Wednesday, April 22, 2015

FFwD: Cabbage and Foie Gras Bundles

I was prepared to make Dorie's Cabbage and Foie Gras Bundles on schedule, a few months ago. I've had the foie gras in my fridge since November (don't worry, it hadn't expired yet.) How did I know it was from November? Because I had my friend, Hilary, pick some up for me while she spent a week in Paris, en route to Napoli, to visit us.

Fortunately, Hilary was staying with a friend in Paris, who brought her to a foie gras shop and did all the talking. I'd told Hilary what Dorie says in the intro, to "buy a small terrine of foie gras made from whole pieces of foie gras, not a mousse or pate made from ground or chopped foie gras." That was not enough information for the woman at the store. Over facebook, Hilary asked me what I was using it for. I told her that I was going to wrap it in a cabbage leaf and steam it. The shopkeeper was befuddled, and said she'd never heard of anyone doing that before. I told Hilary that it sounded like a tragic waste of foie gras to me, but that was the recipe. She had her friend repeat this to the woman. Hilary said that the woman hooted with laughter, and kept repeating, "Oui! Oui! Trajeeeek!" Quite the scene.

After that, I couldn't quite figure out the correct opportunity to make this recipe. I have friends over for dinner often, but don't usually do an appetizer or small plate type of thing. I could never figure out where to fit this in.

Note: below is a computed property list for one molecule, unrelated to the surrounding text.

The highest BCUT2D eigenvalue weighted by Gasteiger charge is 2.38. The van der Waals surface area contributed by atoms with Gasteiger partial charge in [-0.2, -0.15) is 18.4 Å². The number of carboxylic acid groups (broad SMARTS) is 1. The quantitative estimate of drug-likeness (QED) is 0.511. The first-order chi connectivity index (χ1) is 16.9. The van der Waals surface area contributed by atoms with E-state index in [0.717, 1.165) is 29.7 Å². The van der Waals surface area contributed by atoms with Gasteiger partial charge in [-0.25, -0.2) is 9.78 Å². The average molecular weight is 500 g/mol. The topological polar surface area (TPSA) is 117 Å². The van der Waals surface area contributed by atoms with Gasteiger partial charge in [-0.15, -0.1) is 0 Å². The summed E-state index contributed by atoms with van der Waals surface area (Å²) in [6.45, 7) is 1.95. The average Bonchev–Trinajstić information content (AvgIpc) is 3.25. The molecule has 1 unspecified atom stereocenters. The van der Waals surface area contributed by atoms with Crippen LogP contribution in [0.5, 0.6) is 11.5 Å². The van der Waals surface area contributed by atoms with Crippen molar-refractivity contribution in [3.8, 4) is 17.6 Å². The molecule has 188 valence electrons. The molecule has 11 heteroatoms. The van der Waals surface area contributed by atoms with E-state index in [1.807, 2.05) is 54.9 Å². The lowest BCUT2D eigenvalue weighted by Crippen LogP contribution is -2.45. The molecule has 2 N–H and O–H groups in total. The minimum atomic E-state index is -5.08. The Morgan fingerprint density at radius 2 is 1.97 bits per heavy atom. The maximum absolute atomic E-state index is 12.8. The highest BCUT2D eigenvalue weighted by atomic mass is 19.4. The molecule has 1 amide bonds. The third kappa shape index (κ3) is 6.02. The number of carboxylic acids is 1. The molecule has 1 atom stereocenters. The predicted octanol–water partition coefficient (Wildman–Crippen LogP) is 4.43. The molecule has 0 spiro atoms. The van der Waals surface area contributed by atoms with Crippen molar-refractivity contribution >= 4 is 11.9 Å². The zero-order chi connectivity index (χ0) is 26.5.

However, with the foie gras' expiration date fast approaching, and the deadline for Around My French Table looming, I seized upon the fact that our friends, who are about to move to San Diego, came over for one last lazy Sunday BBQ over the weekend as reason enough to crack open the foie gras and bust out this recipe.

May I just state that I feel like I live in an alternate universe right now, in which I'm like, "Oh yeah, come over for a casual barbecue. While the boys are grilling, we'll eat foie gras and some tartufo pecorino that I happen to have in the fridge." Moving home is going to be a bit of a shock to my system.

I liked that the recipe could mostly be prepared ahead of time, and the little bundles just steamed right before you want to eat them.
Unfortunately, I didn't enjoy eating these. My primary problem was textural. It was too soft and mushy. Paired with the livery aftertaste, it was hard for me to swallow. I did eat my entire bundle over the course of several bites, and even finished the last bite a few minutes later, when my friend (who LOVED them) told me that I should try them again, because they'd cooled off a bit and firmed up to the perfect consistency. Not for me. I know I've eaten and enjoyed dishes in restaurants that included foie gras, but I didn't like this. Matt liked them at first, but after he ate two, he didn't like the aftertaste. Whataya gonna do?

Monday, March 30, 2015

Baking Chez Moi: Lemon Madeleines and Crispy-Topped Brown Sugar Bars